This week Vivo said it was cooperating with authorities and was committed to full compliance with Indian laws.

Spokespersons for the Indian agency and the government did not immediately respond to requests for comment.

In May, Reuters reported that Xiaomi, one of India’s biggest smartphone sellers, had said in court that its executives faced threats of violence and coercion during agency questioning about accusations of illegal remittances.

Xiaomi has denied wrongdoing, and the agency denied the accusations at the time.

India’s tighter scrutiny also led China’s Great Wall Motor to shelve plans to invest $1 billion (roughly Rs. 7,900 crore) and lay off all employees there this month, after New Delhi denied regulatory approval for purchase of a factory.

© Thomson Reuters 2022

Continue Reading


Samsung Electronics’ Q2 Profit Likely Rose 11 Percent on Solid Server Chip Demand



By Reuters | Updated: 7 July 2022

South Korea’s Samsung turned in its best April-June profit since 2018 on Thursday, underpinned by strong sales of memory chips to server customers even as demand from inflation-hit smartphone makers cools.

Shares of the world’s largest memory-chip and smartphone maker rose 2.5 percent after preliminary results for the second quarter were announced, versus a 1.5 percent rise in the wider market.

Samsung posted an operating profit of KRW 14 trillion (roughly Rs. 85,135 crore), up 11 percent from KRW 12.57 trillion (roughly Rs. 76,430 crore) a year earlier, just shy of a KRW 14.45 trillion (roughly Rs. 87,870 crore) SmartEstimate from Refinitiv. Revenue rose 21 percent to KRW 77 trillion (roughly Rs. 4,67,900 crore), in line with estimates.

The strong quarter for Samsung comes at a time when other chipmakers have warned of a looming chip glut at customers who stocked up during the pandemic to meet higher demand from people working from home.

Chipmakers including Micron and Advanced Micro Devices have also recently signalled waning demand as red-hot inflation squeezes spending.

“Memory chipmakers are expected to build inventory and hike shipments when prices rebound and demand recovers next year”, said Park Sung-soon, an analyst at Cape Investment & Securities.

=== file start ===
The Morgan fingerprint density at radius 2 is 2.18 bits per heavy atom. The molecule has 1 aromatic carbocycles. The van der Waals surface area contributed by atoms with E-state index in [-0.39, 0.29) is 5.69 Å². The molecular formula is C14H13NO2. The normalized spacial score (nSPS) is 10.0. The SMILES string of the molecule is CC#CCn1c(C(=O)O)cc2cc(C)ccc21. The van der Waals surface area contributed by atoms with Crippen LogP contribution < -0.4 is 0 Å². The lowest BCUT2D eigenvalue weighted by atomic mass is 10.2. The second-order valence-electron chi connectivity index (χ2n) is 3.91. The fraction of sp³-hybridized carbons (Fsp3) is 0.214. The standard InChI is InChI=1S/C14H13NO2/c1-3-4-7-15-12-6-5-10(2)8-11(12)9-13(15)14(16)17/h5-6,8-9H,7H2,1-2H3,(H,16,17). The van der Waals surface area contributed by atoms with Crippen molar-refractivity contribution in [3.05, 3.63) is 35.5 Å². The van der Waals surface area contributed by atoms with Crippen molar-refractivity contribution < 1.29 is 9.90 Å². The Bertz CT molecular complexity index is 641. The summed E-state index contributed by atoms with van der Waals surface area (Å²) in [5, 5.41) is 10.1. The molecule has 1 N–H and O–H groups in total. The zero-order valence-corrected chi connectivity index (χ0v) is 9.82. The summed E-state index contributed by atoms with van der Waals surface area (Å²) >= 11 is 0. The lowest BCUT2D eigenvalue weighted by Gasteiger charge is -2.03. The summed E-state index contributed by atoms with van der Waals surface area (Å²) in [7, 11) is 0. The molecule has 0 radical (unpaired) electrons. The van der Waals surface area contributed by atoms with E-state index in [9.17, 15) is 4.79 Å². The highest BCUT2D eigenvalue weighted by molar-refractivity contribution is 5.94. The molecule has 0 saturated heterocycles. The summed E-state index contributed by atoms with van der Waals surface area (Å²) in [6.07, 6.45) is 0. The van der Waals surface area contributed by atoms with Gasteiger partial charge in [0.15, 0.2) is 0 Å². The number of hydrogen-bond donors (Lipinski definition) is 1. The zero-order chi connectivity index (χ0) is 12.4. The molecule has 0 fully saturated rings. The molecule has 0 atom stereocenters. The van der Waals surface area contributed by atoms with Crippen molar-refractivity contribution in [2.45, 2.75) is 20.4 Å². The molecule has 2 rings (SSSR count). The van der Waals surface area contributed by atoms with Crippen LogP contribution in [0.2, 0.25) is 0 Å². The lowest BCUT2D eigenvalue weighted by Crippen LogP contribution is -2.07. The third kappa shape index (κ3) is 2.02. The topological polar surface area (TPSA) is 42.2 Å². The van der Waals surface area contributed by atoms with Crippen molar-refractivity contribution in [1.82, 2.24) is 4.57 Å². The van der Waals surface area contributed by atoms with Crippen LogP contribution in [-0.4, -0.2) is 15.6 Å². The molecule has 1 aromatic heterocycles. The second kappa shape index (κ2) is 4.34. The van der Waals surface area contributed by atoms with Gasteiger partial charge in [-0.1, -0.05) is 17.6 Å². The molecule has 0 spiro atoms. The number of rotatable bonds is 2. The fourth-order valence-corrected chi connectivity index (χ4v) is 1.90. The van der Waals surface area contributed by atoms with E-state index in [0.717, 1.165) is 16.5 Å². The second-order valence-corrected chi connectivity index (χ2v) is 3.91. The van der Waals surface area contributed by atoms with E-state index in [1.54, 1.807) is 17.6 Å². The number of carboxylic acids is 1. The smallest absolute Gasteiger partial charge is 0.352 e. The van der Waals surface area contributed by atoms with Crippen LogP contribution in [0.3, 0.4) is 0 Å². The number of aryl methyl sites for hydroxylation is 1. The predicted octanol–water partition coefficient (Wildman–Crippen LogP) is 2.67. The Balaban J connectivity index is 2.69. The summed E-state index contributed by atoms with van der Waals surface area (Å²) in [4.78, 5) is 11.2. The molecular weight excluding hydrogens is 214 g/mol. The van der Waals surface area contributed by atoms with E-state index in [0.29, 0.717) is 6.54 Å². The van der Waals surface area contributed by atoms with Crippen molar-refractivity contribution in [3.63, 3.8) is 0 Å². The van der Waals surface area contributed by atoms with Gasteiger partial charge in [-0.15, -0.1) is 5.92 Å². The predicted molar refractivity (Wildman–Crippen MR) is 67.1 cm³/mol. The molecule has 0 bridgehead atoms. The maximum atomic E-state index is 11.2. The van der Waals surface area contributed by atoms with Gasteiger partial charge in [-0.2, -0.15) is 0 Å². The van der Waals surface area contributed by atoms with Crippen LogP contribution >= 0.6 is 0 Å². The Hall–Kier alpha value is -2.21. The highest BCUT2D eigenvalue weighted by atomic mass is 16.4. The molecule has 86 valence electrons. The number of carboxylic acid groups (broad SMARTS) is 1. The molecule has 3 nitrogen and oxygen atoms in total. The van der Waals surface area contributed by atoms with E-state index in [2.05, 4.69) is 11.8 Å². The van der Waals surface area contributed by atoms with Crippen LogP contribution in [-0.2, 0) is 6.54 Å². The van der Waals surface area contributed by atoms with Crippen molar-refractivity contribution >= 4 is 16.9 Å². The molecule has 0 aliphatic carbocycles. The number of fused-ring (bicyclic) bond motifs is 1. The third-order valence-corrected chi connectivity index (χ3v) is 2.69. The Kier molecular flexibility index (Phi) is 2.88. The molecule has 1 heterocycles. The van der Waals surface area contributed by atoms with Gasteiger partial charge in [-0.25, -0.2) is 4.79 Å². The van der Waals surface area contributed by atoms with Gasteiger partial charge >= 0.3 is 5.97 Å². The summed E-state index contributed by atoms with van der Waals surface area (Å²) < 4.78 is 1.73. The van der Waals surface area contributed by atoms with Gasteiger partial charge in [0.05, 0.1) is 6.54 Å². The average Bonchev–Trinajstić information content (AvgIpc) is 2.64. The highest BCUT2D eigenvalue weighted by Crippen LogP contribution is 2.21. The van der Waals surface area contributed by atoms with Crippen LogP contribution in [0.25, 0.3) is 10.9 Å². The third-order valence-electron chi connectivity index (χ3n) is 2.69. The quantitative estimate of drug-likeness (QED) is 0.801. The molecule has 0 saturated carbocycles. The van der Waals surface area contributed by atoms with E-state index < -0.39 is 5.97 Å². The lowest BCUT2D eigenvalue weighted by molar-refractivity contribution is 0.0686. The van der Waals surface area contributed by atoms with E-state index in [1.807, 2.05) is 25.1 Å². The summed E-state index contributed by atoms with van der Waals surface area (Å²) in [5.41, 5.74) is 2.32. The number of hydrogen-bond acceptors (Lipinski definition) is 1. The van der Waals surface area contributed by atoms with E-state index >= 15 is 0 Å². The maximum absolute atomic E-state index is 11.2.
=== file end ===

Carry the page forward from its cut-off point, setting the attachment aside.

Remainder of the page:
Prices of specific DRAM chips, used in devices and servers, fell about 12 percent last month from a year ago, according to data provider TrendForce. Prices of NAND Flash chips, used for data storage, are also projected to fall as much as 5 percent in the July-September period from the previous quarter.

Smartphone demand weakens

Rising inflation, concerns about a downturn in major markets, the war in Ukraine and China’s COVID-19 lockdowns have resulted in slowing smartphone sales, leaving server chip demand as the only bright spot, analysts said.

Samsung’s profits have been shielded as large US tech firms such as Amazon, Microsoft, Alphabet’s Google, and Meta that use a lot of data centre services kept buying chips to meet cloud demand, they added.

Making a case for strong server demand, Taiwanese contract electronics supplier and Apple iPhone maker Foxconn on Monday raised its full-year outlook and said it was optimistic about the third quarter.

A strong dollar, which hit a 20-year high, may have also aided Samsung’s chip profits in the second quarter.

Samsung’s chip sales are made mainly in dollars, while it reports its profit in Korean won, so a firm greenback translates to higher chip earnings.

Estimated smartphone shipments by Samsung’s mobile business in the second quarter were about 62-64 million, about 5 percent – 8 percent lower than a March estimate, Counterpoint Research said, as inflation hit smartphone demand.

Samsung shipped 74 million smartphones in the first quarter.

“This trend is the same for major global smartphone makers, although there is variance to some degree … In particular, the hit to the demand for low- and mid-end smartphones seems more severe,” said Jene Park, Senior analyst at Counterpoint.